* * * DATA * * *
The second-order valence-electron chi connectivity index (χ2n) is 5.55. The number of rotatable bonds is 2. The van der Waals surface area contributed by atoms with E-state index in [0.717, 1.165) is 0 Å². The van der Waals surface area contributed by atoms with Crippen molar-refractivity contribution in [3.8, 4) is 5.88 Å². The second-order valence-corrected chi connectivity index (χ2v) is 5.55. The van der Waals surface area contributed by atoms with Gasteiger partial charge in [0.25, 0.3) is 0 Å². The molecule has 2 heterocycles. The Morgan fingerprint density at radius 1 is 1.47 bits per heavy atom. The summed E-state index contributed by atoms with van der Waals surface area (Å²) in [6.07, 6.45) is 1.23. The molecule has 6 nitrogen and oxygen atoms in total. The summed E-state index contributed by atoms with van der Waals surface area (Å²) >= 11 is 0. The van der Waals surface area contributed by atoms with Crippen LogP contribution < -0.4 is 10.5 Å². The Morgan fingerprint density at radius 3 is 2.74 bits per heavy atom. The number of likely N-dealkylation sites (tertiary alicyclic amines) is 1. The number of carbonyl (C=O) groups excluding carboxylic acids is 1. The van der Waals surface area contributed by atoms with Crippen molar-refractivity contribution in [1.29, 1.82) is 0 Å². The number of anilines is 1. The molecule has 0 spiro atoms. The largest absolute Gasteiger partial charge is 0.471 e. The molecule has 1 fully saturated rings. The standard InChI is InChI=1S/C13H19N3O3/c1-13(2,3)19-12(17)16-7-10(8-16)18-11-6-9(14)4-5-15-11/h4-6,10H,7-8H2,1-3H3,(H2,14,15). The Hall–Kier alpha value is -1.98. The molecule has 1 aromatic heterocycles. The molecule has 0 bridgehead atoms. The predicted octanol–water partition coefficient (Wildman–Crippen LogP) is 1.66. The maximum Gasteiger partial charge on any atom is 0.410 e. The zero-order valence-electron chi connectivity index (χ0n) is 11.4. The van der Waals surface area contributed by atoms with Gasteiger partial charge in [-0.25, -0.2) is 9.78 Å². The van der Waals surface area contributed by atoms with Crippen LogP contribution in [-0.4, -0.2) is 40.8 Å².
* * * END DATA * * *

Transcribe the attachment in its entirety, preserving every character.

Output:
The second-order valence-electron chi connectivity index (χ2n) is 5.55. The number of rotatable bonds is 2. The van der Waals surface area contributed by atoms with E-state index in [0.717, 1.165) is 0 Å². The van der Waals surface area contributed by atoms with Crippen molar-refractivity contribution in [3.8, 4) is 5.88 Å². The second-order valence-corrected chi connectivity index (χ2v) is 5.55. The van der Waals surface area contributed by atoms with Gasteiger partial charge in [0.25, 0.3) is 0 Å². The molecule has 2 heterocycles. The Morgan fingerprint density at radius 1 is 1.47 bits per heavy atom. The summed E-state index contributed by atoms with van der Waals surface area (Å²) in [6.07, 6.45) is 1.23. The molecule has 6 nitrogen and oxygen atoms in total. The summed E-state index contributed by atoms with van der Waals surface area (Å²) >= 11 is 0. The van der Waals surface area contributed by atoms with Crippen LogP contribution < -0.4 is 10.5 Å². The Morgan fingerprint density at radius 3 is 2.74 bits per heavy atom. The number of likely N-dealkylation sites (tertiary alicyclic amines) is 1. The number of carbonyl (C=O) groups excluding carboxylic acids is 1. The van der Waals surface area contributed by atoms with Crippen molar-refractivity contribution in [1.29, 1.82) is 0 Å². The number of anilines is 1. The molecule has 0 spiro atoms. The largest absolute Gasteiger partial charge is 0.471 e. The molecule has 1 fully saturated rings. The standard InChI is InChI=1S/C13H19N3O3/c1-13(2,3)19-12(17)16-7-10(8-16)18-11-6-9(14)4-5-15-11/h4-6,10H,7-8H2,1-3H3,(H2,14,15). The Hall–Kier alpha value is -1.98. The molecule has 1 aromatic heterocycles. The molecule has 0 bridgehead atoms. The predicted octanol–water partition coefficient (Wildman–Crippen LogP) is 1.66. The maximum Gasteiger partial charge on any atom is 0.410 e. The zero-order valence-electron chi connectivity index (χ0n) is 11.4. The van der Waals surface area contributed by atoms with Gasteiger partial charge in [-0.25, -0.2) is 9.78 Å². The van der Waals surface area contributed by atoms with Crippen LogP contribution in [-0.4, -0.2) is 40.8 Å².